We therefore hold that the government's failure to obtain a warrant before searching the footlockers cannot be justified and that the marijuana found during the search should have been suppressed.


Our review of the record discloses that the introduction of the marijuana into evidence could not have been harmless error. Accordingly, the judgment of conviction is reversed.


ENGEL, Circuit Judge, dissenting.

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I respectfully dissent. Unlike the majority, I am unable to agree that this case cannot and should not be meaningfully distinguished from United States v. Chadwick, 433 U.S. 1, 97 S.Ct. 2476, 53 L.Ed.2d 538 (1977). The footlockers in question were seized and searched at a time concurrent with the apprehension and arrest of defendant Vickers. They were located when seized inside Vickers' automobile which was halted and searched on a ramp turning from an interstate highway onto Briley Parkway, a thoroughfare in the greater Nashville area which led to the Nashville airport. Given the exigent circumstances which then existed, I am of the opinion that the search and seizure might properly be measured by the appropriate law pertaining to automobile searches, See, e. g., Chambers v. Maroney, 399 U.S. 42, 46-52, 90 S.Ct. 1975, 26 L.Ed.2d 419 (1970), and that Chadwick, supra, was not intended to carve an exception to that law. See United States v. Ochs, 595 F.2d 1247, 1254-1255 (2d Cir. 1979); United States v. Gaultney, 581 F.2d 1137, 1144-45 (5th Cir. 1978); United States v. Finnegan, 568 F.2d 637, 640-41 (9th Cir. 1977). See also United States v. Stevie, 582 F.2d 1175, 1180-81 (8th Cir. en banc 1978) (Gibson, C. J. dissenting), Petition for cert. filed, 47 U.S.L.W. 3437 (U.S. Dec. 15, 1978) (No. 78-971). This is particularly true when a search on the highway to determine the presence of marijuana might well have been less intrusive than the alternative (which the majority opinion appears to compel) of requiring both the footlockers and motor vehicle to be transported to a police station before it could be known with certainty that the footlockers contained contraband and that the automobile could be seized.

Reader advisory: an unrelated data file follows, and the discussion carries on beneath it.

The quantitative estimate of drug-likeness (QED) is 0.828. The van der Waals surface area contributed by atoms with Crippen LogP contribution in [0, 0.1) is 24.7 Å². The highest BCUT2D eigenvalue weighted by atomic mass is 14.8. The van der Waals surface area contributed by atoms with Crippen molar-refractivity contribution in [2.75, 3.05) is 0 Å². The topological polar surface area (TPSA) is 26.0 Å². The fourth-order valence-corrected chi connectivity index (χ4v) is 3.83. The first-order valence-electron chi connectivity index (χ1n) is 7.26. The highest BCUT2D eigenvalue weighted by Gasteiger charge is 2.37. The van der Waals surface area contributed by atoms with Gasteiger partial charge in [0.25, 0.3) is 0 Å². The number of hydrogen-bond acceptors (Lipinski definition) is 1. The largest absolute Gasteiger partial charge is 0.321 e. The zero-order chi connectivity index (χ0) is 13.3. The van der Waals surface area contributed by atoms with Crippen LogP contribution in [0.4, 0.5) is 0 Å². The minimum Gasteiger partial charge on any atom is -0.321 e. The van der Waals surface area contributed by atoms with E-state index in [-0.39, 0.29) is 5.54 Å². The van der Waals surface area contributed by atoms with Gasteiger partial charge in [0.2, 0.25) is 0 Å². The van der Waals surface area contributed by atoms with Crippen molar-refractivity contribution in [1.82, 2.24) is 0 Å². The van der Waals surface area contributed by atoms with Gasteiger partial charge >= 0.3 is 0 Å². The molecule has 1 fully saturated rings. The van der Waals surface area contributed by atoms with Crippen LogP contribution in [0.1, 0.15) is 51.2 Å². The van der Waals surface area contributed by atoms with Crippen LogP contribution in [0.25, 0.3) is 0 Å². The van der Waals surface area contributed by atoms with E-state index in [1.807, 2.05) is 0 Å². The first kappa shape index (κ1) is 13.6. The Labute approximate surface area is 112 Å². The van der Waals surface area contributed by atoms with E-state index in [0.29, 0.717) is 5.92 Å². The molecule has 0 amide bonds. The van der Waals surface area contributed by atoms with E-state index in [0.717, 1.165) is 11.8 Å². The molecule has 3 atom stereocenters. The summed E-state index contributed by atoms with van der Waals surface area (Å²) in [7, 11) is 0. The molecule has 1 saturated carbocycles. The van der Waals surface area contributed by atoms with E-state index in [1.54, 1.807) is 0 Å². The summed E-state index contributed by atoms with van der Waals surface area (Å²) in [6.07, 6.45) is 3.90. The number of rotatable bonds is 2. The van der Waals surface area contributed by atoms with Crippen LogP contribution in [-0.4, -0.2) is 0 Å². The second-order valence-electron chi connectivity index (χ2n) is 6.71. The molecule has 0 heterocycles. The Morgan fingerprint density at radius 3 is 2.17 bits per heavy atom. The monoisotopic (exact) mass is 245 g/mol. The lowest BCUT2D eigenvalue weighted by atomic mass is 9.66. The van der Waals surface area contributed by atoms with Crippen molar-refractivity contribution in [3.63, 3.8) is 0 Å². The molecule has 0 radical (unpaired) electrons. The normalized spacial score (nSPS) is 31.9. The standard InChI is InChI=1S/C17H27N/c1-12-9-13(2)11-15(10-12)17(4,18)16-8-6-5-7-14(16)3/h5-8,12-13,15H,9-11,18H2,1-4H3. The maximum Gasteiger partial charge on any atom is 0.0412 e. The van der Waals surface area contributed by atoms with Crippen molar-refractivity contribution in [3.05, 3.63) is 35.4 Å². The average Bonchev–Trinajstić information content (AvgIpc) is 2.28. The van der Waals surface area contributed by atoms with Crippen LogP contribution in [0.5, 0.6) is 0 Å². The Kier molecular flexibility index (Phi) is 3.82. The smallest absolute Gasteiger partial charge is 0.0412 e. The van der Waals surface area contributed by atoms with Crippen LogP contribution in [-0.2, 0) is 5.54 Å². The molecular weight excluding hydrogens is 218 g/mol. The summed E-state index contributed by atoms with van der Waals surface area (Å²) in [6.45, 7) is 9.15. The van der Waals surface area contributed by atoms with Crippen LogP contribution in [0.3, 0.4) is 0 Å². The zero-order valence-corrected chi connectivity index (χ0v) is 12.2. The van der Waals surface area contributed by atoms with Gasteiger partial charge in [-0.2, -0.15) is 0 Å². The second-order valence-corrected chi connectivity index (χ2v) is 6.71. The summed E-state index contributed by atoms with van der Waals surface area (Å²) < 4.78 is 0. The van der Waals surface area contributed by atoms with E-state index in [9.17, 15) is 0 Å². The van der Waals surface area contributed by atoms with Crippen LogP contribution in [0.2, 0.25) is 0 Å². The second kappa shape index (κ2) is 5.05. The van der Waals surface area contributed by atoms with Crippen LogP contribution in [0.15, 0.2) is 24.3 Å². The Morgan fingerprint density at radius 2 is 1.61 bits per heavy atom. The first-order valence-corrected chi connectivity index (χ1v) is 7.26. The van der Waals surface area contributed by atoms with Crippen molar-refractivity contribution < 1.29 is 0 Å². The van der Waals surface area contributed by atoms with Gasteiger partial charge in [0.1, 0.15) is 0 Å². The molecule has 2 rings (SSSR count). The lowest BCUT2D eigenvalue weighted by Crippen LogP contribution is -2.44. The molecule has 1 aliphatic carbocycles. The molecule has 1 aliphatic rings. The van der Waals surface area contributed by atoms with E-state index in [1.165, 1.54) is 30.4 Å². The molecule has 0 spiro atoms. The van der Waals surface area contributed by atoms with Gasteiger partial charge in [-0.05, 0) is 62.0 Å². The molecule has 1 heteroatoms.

I would affirm the judgment of the district court.


Carroll v. United States, 267 U.S. 132, 45 S.Ct. 280, 69 L.Ed. 543 (1925); Preston v. United States, 376 U.S. 364, 366-67, 84 S.Ct. 881, 11 L.Ed.2d 777 (1964); Cooper v. California, 386 U.S. 58, 86 S.Ct. 1348, 16 L.Ed.2d 357 (1967); Chambers v. Maroney, 399 U.S. 42, 90 S.Ct. 1975, 26 L.Ed.2d 419 (1970); South Dakota v. Opperman, 428 U.S. 364, 96 S.Ct. 3092, 49 L.Ed.2d 1000 (1976)


We do not decide in this case the effect of Chadwick on the scope of searches incident to lawful arrests, Chimel v. California, 395 U.S. 752, 89 S.Ct. 2034, 23 L.Ed.2d 685 (1969), because the search here occurred before defendant's arrest and the government has not sought to justify its failure to obtain a warrant by this exception to the warrant requirement. Nor do we decide the effect of Chadwick on inventory searches, South Dakota v. Opperman, supra note 1, because the objectionable search here occurred before the vehicle was impounded and inventoried